If you have an "occurrence-based" insurance policy, you'll want to keep it indefinitely. Occurrence-based policies cover you for as long as the policy is in effect on the date the occurrence that gave rise to the complaint occurred. If you discover damage or any other loss after you cancel or change your policy, your coverage will remain in effect. (On the contrary, a "claims made" policy will only cover you if the policy is in force at the time the claim is made.)

What other documents to keep?

You can also have leases for your business premises, insurance policies, and business loan records, among other documents. Rents and insurance policies can be used to help you position yourself when it comes time to renew, and you want to keep them until replaced.

You must keep the business lease and loan documents relating to tax deductions for the seven-year period described above. Also, keep a record of satisfied loans for seven years.

You should not keep bank and credit card statements for more than a year unless they contain documents that you use for your income tax return. If so, follow the rules for tax documents described above.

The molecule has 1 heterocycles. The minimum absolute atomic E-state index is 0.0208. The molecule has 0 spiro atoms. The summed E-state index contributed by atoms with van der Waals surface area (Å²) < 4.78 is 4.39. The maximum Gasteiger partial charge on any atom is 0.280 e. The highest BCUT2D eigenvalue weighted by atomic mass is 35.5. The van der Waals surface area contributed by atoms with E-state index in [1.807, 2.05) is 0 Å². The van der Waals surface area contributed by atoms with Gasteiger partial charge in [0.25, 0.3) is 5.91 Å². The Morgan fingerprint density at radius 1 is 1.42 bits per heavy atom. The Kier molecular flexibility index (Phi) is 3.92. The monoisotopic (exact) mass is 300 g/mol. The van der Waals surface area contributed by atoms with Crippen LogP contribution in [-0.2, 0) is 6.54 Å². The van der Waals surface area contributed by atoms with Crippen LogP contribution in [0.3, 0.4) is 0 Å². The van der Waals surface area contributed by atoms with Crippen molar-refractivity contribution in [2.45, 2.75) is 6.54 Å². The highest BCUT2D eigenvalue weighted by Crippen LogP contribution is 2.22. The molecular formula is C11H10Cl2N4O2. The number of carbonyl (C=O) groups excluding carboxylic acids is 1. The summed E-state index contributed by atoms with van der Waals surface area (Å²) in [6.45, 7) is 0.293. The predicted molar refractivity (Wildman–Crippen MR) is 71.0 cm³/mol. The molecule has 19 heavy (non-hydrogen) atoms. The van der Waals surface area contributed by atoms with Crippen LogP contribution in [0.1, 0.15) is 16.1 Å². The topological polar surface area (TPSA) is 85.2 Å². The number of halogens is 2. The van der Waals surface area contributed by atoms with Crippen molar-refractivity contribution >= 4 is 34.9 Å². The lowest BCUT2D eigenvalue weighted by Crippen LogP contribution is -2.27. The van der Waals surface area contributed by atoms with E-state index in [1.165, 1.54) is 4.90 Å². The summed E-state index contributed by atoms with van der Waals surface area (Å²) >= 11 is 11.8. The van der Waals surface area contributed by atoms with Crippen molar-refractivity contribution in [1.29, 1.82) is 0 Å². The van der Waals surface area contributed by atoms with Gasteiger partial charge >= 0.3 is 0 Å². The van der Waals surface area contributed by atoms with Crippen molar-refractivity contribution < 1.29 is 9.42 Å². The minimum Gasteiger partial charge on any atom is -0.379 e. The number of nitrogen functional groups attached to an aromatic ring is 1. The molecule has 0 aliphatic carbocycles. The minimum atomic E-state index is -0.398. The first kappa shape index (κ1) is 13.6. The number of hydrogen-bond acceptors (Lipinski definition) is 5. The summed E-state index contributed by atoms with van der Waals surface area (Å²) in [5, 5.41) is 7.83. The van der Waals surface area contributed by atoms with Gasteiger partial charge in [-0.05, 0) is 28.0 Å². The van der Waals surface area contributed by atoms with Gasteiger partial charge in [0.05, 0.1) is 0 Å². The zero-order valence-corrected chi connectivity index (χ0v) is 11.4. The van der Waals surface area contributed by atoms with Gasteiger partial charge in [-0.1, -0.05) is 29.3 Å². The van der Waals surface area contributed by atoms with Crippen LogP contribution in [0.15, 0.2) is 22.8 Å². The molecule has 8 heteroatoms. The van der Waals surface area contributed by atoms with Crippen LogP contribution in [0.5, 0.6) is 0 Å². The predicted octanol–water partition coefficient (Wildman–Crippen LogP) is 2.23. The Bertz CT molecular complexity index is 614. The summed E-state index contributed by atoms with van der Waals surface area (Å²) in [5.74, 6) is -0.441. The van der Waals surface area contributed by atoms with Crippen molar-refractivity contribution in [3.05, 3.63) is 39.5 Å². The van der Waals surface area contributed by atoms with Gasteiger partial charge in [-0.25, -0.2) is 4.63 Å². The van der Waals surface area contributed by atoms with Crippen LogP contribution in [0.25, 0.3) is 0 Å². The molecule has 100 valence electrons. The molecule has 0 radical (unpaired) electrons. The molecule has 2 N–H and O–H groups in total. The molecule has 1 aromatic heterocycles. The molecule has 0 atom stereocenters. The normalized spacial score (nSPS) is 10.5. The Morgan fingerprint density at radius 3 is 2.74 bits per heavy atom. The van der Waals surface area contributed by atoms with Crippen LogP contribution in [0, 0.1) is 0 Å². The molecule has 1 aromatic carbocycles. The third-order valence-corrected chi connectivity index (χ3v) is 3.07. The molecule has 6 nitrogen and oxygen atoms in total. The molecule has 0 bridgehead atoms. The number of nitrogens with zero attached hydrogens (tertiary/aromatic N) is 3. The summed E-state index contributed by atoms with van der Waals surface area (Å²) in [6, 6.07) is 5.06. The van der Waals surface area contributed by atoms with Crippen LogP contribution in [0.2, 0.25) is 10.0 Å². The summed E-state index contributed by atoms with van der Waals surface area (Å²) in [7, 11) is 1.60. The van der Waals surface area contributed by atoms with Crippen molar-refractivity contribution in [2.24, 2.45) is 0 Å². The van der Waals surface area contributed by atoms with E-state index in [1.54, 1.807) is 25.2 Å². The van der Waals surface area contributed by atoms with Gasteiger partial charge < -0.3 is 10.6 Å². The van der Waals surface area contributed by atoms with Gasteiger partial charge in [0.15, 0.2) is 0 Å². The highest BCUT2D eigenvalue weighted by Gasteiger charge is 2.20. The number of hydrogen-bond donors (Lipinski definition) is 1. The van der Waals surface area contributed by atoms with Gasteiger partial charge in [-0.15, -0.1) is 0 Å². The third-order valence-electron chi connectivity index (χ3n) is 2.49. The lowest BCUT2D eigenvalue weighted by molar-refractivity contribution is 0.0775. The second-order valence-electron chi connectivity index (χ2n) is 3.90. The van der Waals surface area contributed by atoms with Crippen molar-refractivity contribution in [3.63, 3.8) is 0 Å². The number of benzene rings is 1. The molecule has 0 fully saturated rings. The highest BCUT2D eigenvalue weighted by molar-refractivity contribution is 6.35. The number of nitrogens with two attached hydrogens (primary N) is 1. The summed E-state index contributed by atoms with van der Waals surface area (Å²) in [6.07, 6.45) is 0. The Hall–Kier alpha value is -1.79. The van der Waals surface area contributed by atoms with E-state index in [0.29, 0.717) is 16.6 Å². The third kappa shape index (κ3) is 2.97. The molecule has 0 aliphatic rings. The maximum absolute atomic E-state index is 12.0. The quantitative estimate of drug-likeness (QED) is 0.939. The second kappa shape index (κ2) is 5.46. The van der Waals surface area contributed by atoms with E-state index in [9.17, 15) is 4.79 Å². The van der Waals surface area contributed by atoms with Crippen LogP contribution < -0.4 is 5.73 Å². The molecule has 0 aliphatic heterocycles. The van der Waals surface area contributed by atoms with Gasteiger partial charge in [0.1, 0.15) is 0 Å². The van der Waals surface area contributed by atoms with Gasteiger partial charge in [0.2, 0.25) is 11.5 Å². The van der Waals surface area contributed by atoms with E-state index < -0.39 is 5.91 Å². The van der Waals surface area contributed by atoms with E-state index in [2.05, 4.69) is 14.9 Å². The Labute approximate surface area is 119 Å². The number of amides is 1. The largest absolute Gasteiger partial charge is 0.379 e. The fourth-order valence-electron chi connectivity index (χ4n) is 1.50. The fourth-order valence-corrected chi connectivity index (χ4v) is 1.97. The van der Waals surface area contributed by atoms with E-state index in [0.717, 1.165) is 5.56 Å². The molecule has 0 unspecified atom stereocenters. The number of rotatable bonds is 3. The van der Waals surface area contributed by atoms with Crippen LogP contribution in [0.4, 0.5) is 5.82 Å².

What about electronic registers?

In today's digital age, paper and electronic documents are acceptable forms of documentation. However, make sure that the scanned recordings in your computer files are readable.

The IRS recommends saving electronically printed documents in the event of a flood, fire, or other disasters. Choose an electronic storage method, whether on your computer, in the cloud, on a USB device, or on an external hard drive, that offers maximum security and protection against identity theft. Ensure your computer is password-protected, you don't click on unknown links, and consider using an encryption program. Also, choose a well-protected cloud storage program and use a unique, random, and complex password with two-factor authentication when needed.



Dennis Jao